I make art by bringing different approaches together. Much of my process is a conversation with materials. I may start a piece with a needle and thread, but finish with video, sound, and scent. The formal elements of my work are derived from atmospheric formations, mineral crystals, and other facets of ecology, as well as an archive of artistic precedents – suggesting a meditation on the essence of landscape through a multiform, and an exploration of a world that is not absolutely apparent, a reality that is not only visual in nature.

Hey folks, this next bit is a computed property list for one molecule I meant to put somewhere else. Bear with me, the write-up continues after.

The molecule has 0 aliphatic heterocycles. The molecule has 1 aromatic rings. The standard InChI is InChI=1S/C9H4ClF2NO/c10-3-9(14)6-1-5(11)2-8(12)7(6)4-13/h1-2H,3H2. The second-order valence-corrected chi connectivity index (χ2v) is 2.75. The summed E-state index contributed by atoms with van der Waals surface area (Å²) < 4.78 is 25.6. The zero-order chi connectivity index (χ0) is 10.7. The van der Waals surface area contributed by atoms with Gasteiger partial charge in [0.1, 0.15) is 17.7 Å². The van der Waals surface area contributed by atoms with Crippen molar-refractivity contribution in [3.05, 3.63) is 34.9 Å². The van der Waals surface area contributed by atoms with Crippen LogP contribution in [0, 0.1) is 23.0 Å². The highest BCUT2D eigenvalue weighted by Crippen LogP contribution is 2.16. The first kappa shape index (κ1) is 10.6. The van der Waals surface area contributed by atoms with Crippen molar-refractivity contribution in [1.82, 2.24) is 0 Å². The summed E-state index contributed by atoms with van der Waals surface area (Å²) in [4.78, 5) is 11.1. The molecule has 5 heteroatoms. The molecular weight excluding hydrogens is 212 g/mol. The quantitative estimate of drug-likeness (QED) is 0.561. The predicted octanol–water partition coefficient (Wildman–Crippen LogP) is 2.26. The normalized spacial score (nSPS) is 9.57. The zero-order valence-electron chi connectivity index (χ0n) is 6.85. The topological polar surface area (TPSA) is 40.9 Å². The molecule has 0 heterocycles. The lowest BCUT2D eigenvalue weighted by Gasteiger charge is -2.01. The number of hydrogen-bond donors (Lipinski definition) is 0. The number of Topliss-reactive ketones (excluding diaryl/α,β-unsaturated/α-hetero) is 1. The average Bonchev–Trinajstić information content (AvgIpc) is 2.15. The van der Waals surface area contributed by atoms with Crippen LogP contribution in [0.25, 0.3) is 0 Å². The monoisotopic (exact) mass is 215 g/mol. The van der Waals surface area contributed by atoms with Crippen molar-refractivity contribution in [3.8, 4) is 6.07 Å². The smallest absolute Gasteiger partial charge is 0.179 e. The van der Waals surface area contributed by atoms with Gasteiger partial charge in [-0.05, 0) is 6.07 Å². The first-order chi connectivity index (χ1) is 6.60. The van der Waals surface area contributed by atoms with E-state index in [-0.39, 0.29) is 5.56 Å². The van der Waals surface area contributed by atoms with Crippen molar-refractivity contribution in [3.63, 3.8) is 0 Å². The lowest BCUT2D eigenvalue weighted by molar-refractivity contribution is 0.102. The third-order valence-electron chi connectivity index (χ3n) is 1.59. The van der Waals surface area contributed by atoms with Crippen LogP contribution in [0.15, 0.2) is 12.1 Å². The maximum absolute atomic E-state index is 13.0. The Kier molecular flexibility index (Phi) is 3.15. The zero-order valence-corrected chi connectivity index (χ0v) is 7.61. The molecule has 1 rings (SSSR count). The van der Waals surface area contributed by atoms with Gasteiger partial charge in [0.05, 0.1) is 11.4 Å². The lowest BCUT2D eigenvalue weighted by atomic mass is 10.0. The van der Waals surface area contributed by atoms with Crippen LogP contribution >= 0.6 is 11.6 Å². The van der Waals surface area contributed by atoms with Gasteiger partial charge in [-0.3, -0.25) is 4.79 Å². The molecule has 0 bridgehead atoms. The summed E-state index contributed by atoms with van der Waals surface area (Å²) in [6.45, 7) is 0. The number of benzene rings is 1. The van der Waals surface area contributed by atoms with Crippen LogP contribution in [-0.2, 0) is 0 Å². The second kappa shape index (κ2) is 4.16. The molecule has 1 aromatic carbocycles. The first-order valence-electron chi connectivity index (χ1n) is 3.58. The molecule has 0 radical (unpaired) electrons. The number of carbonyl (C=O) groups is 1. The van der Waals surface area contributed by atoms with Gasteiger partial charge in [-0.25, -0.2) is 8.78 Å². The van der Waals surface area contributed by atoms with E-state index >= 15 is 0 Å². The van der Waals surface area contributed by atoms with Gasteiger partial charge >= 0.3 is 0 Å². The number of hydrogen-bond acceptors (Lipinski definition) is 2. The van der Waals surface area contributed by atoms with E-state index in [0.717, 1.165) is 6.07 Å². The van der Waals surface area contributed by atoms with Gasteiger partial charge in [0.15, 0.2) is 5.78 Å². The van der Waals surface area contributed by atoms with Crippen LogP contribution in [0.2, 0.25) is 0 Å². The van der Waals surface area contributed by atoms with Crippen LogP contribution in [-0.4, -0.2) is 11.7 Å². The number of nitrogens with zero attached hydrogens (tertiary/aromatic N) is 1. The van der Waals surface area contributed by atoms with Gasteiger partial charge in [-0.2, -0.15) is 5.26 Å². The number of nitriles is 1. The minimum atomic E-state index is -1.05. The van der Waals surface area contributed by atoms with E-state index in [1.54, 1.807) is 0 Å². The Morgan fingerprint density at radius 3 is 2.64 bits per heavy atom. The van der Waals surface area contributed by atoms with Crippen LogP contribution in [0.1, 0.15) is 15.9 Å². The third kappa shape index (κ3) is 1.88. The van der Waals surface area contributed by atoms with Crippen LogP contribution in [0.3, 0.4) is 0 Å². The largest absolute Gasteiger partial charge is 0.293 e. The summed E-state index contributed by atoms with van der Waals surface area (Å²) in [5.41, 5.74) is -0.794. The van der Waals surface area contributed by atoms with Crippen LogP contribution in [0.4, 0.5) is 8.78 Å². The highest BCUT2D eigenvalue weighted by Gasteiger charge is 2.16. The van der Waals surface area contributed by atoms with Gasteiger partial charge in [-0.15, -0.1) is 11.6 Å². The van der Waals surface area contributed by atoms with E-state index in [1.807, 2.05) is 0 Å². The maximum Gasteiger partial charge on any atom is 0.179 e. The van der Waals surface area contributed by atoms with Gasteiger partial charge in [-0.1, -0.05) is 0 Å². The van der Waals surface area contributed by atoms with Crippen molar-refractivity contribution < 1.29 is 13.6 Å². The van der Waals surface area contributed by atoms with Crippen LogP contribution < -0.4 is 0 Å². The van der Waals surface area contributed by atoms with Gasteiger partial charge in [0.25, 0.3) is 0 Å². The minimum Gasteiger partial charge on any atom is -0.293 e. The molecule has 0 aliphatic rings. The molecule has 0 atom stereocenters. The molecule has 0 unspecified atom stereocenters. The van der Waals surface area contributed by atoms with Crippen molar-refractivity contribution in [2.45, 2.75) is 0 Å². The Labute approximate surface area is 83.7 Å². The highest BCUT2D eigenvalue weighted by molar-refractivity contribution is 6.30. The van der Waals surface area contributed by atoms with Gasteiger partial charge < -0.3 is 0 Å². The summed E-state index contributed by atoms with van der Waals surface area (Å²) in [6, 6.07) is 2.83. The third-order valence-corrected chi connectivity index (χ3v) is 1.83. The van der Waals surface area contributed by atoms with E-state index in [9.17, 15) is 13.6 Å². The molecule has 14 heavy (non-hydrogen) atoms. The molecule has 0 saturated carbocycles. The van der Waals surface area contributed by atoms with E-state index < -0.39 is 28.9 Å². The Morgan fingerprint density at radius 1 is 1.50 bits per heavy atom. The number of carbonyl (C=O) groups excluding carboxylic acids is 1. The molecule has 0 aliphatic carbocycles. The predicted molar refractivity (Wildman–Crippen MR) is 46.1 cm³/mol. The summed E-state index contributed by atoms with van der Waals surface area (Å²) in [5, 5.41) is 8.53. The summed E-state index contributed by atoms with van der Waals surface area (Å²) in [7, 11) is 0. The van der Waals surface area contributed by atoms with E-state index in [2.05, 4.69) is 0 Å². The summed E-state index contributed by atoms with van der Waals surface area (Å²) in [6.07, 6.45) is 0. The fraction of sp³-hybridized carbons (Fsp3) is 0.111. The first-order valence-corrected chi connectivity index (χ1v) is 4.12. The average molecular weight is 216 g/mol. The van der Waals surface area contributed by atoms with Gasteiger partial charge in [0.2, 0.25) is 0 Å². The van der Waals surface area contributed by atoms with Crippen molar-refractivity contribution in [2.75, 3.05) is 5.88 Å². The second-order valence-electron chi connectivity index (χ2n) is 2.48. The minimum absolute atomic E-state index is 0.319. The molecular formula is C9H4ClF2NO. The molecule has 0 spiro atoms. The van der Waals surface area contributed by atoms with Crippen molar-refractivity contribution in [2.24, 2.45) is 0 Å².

My practice has always been transfixed by the ancient history of spirituality and visual art. The fact that artists create things is in itself, a spiritual endeavor. My creative research explores perceptual manifestations of spirituality, mystery, and the contemporary sublime, and considers how these concepts relate, or do not relate, to larger cultural values. I have found this research to be revealing of our selves, the environments we inhabit, and the world as a community that we may not have otherwise seen or taken the time to understand.
To perceive is to slow down, to quiet our minds, and to grasp our own smallness, observing that we have a great ability, but also that we are incapable of infinite perception, which is ultimately what the world is – infinite.